You’ve probably heard people refer to or make jokes about pre-nups but do you really know what they do?

The pre-nuptial or post-nuptial agreement can define the right to buy, sell, and use property during the marriage. The agreement, which is a legal contract, can control the disposition of property on separation, divorce, or death. Yes, you read that correctly—including death.

So even if you think you’ll never divorce (even though your odds are 50/50), there’s a 100% probability that you will die at some point. Put simply, pre-nuptial agreements can help everyone.

The difference between a pre-nuptial agreement and a post-nuptial agreement is that in a post-nuptial agreement the parties are already married. Both agreements, done correctly, are legally valid. So while it is never too late to have a marital agreement, sometimes it is easier to get a pre-nuptial agreement before property and funds begin to comingle.

If you are looking to get a pre-nup prior to saying “I do,” make sure you leave enough time before the wedding for it to be drafted. Leave plenty of time before the wedding to discuss and present the agreement to your spouse—the earlier you get it done the better! Do not wait until the week or the night before your wedding to address this with your spouse. Waiting until the last minute will not only cause unnecessary stress on your relationship, but more importantly, it can cause legal issues down the line should a divorce occur.

In Texas, for a pre-nuptial (or pre-marital) agreement to be valid it must:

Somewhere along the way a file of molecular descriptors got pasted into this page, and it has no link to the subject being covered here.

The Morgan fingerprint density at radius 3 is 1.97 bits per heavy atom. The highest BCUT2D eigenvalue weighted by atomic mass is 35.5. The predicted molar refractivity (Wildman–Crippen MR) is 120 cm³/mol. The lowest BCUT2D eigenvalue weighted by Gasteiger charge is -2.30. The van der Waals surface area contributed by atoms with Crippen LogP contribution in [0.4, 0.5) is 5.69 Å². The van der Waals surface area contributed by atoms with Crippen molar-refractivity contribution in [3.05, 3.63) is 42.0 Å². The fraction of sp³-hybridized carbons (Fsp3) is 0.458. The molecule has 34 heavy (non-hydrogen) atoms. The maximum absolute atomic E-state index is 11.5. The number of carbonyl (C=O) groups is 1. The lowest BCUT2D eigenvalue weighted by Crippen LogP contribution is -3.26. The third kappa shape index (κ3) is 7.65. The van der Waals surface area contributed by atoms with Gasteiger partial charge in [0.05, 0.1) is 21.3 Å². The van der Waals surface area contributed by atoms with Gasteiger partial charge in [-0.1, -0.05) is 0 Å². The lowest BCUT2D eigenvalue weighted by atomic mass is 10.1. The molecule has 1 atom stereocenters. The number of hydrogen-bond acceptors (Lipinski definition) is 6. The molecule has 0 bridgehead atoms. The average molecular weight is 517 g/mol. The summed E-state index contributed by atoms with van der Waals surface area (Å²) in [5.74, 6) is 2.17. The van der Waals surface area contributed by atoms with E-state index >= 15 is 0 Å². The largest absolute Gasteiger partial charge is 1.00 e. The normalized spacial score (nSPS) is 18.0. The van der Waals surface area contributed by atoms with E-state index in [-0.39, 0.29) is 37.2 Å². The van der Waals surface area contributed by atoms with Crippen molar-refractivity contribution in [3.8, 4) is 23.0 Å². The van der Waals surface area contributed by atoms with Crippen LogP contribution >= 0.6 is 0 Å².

1. Be in writing; and
  2. Signed by both parties.

In other words, pre-nups cannot be oral and they must be agreed to by both spouses—no unilateral agreements.

While pre-nups do not have to be fair or provide consideration for the agreement, they cannot be unconscionable. Pre-nuptial agreements also cannot violate public policy nor can they affect the rights of child support. Meaning, you can never eliminate child support with one of these agreements, no matter what. However, you can agree to eliminate spousal support or spousal maintenance (commonly referred to as alimony).

After marriage, a pre-nuptial agreement may be amended or revoked only by a written instrument signed by both parties. So if you and your spouse want to make some changes, it can be done! As long as you and your spouse are in agreement, it’s in writing, and it does not violate any laws, you can amend your agreement as many times as you’d like.

For more information on pre or post nuptial agreements, give us a call at 214-494-9916.